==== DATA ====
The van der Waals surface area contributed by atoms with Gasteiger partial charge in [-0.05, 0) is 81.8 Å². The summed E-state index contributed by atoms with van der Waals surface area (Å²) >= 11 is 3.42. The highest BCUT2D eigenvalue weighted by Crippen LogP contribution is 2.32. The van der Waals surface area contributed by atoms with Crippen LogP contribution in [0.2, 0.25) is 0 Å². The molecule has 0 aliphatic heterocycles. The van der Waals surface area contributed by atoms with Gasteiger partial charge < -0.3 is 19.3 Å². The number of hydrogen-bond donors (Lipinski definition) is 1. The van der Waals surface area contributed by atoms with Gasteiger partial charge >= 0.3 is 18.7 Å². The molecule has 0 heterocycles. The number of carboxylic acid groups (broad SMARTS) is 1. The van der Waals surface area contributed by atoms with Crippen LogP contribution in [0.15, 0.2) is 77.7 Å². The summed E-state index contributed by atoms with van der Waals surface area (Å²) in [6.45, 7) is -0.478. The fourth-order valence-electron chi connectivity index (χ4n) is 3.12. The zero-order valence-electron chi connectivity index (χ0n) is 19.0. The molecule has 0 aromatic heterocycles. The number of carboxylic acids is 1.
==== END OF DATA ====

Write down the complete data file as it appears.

The van der Waals surface area contributed by atoms with Gasteiger partial charge in [-0.05, 0) is 81.8 Å². The summed E-state index contributed by atoms with van der Waals surface area (Å²) >= 11 is 3.42. The highest BCUT2D eigenvalue weighted by Crippen LogP contribution is 2.32. The van der Waals surface area contributed by atoms with Crippen LogP contribution in [0.2, 0.25) is 0 Å². The molecule has 0 aliphatic heterocycles. The van der Waals surface area contributed by atoms with Gasteiger partial charge < -0.3 is 19.3 Å². The number of hydrogen-bond donors (Lipinski definition) is 1. The van der Waals surface area contributed by atoms with Gasteiger partial charge >= 0.3 is 18.7 Å². The molecule has 0 heterocycles. The number of carboxylic acid groups (broad SMARTS) is 1. The van der Waals surface area contributed by atoms with Crippen LogP contribution in [0.15, 0.2) is 77.7 Å². The summed E-state index contributed by atoms with van der Waals surface area (Å²) in [6.45, 7) is -0.478. The fourth-order valence-electron chi connectivity index (χ4n) is 3.12. The zero-order valence-electron chi connectivity index (χ0n) is 19.0. The molecule has 0 aromatic heterocycles. The number of carboxylic acids is 1.